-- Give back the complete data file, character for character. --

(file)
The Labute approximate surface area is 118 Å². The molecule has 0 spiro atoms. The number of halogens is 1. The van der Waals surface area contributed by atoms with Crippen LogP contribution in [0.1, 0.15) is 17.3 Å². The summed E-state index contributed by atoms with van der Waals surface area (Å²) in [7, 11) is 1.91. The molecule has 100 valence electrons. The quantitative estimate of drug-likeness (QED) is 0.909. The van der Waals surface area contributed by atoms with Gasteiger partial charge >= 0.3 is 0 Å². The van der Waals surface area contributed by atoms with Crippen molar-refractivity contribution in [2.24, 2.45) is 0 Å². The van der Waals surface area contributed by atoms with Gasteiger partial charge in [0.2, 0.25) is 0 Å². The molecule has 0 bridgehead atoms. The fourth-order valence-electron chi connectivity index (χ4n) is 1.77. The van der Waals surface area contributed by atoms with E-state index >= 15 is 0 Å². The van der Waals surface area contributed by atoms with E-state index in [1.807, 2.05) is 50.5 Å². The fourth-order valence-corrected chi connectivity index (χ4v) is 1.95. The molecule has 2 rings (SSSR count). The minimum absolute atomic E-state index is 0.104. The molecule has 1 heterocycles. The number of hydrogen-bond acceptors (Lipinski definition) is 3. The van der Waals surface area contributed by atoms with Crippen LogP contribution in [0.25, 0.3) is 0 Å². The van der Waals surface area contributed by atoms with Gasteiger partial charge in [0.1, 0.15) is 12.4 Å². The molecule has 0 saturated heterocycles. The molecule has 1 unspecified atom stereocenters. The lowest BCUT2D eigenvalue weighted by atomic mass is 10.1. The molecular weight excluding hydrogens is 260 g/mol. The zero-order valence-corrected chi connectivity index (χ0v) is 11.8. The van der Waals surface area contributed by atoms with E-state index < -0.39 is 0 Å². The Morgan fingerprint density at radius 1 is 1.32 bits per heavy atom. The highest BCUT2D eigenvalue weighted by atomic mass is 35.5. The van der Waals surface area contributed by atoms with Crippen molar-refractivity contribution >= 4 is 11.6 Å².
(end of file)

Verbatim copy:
The Labute approximate surface area is 118 Å². The molecule has 0 spiro atoms. The number of halogens is 1. The van der Waals surface area contributed by atoms with Crippen LogP contribution in [0.1, 0.15) is 17.3 Å². The summed E-state index contributed by atoms with van der Waals surface area (Å²) in [7, 11) is 1.91. The molecule has 100 valence electrons. The quantitative estimate of drug-likeness (QED) is 0.909. The van der Waals surface area contributed by atoms with Gasteiger partial charge >= 0.3 is 0 Å². The van der Waals surface area contributed by atoms with Crippen molar-refractivity contribution in [2.24, 2.45) is 0 Å². The van der Waals surface area contributed by atoms with Gasteiger partial charge in [0.2, 0.25) is 0 Å². The molecule has 0 bridgehead atoms. The fourth-order valence-electron chi connectivity index (χ4n) is 1.77. The van der Waals surface area contributed by atoms with E-state index >= 15 is 0 Å². The van der Waals surface area contributed by atoms with E-state index in [1.807, 2.05) is 50.5 Å². The fourth-order valence-corrected chi connectivity index (χ4v) is 1.95. The molecule has 2 rings (SSSR count). The minimum absolute atomic E-state index is 0.104. The molecule has 1 heterocycles. The number of hydrogen-bond acceptors (Lipinski definition) is 3. The van der Waals surface area contributed by atoms with Crippen LogP contribution in [0.25, 0.3) is 0 Å². The van der Waals surface area contributed by atoms with Gasteiger partial charge in [0.1, 0.15) is 12.4 Å². The molecule has 0 saturated heterocycles. The molecule has 1 unspecified atom stereocenters. The lowest BCUT2D eigenvalue weighted by atomic mass is 10.1. The molecular weight excluding hydrogens is 260 g/mol. The zero-order valence-corrected chi connectivity index (χ0v) is 11.8. The van der Waals surface area contributed by atoms with E-state index < -0.39 is 0 Å². The Morgan fingerprint density at radius 1 is 1.32 bits per heavy atom. The highest BCUT2D eigenvalue weighted by atomic mass is 35.5. The van der Waals surface area contributed by atoms with Crippen molar-refractivity contribution >= 4 is 11.6 Å².